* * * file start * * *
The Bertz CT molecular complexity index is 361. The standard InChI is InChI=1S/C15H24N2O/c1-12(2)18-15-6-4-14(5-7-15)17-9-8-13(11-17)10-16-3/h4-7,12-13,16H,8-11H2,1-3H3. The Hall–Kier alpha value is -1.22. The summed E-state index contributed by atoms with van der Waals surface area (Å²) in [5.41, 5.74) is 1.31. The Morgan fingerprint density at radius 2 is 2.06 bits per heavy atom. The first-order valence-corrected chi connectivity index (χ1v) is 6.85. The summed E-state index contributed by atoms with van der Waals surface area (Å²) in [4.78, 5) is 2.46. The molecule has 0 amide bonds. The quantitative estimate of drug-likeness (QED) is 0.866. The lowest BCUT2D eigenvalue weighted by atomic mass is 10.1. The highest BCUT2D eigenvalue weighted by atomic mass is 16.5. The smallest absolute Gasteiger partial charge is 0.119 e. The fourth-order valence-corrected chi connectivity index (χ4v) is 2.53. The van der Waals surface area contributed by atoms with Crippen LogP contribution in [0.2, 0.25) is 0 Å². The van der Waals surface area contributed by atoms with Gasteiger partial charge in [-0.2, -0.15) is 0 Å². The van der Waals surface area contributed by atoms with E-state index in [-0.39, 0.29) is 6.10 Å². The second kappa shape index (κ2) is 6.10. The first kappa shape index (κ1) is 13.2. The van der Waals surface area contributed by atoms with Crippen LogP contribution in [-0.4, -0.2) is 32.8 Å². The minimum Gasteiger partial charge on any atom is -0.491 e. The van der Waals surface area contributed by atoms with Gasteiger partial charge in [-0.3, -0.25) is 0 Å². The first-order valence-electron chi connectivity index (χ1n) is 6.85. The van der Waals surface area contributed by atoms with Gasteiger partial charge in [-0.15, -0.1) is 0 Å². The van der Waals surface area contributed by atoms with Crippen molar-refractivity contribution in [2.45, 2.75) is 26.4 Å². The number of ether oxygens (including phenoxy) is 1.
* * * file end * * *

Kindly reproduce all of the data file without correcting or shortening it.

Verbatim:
The Bertz CT molecular complexity index is 361. The standard InChI is InChI=1S/C15H24N2O/c1-12(2)18-15-6-4-14(5-7-15)17-9-8-13(11-17)10-16-3/h4-7,12-13,16H,8-11H2,1-3H3. The Hall–Kier alpha value is -1.22. The summed E-state index contributed by atoms with van der Waals surface area (Å²) in [5.41, 5.74) is 1.31. The Morgan fingerprint density at radius 2 is 2.06 bits per heavy atom. The first-order valence-corrected chi connectivity index (χ1v) is 6.85. The summed E-state index contributed by atoms with van der Waals surface area (Å²) in [4.78, 5) is 2.46. The molecule has 0 amide bonds. The quantitative estimate of drug-likeness (QED) is 0.866. The lowest BCUT2D eigenvalue weighted by atomic mass is 10.1. The highest BCUT2D eigenvalue weighted by atomic mass is 16.5. The smallest absolute Gasteiger partial charge is 0.119 e. The fourth-order valence-corrected chi connectivity index (χ4v) is 2.53. The van der Waals surface area contributed by atoms with Crippen LogP contribution in [0.2, 0.25) is 0 Å². The van der Waals surface area contributed by atoms with Gasteiger partial charge in [-0.2, -0.15) is 0 Å². The van der Waals surface area contributed by atoms with E-state index in [-0.39, 0.29) is 6.10 Å². The second kappa shape index (κ2) is 6.10. The first kappa shape index (κ1) is 13.2. The van der Waals surface area contributed by atoms with Crippen LogP contribution in [-0.4, -0.2) is 32.8 Å². The minimum Gasteiger partial charge on any atom is -0.491 e. The van der Waals surface area contributed by atoms with Gasteiger partial charge in [-0.3, -0.25) is 0 Å². The first-order valence-electron chi connectivity index (χ1n) is 6.85. The van der Waals surface area contributed by atoms with Gasteiger partial charge in [-0.15, -0.1) is 0 Å². The van der Waals surface area contributed by atoms with Crippen molar-refractivity contribution in [2.45, 2.75) is 26.4 Å². The number of ether oxygens (including phenoxy) is 1.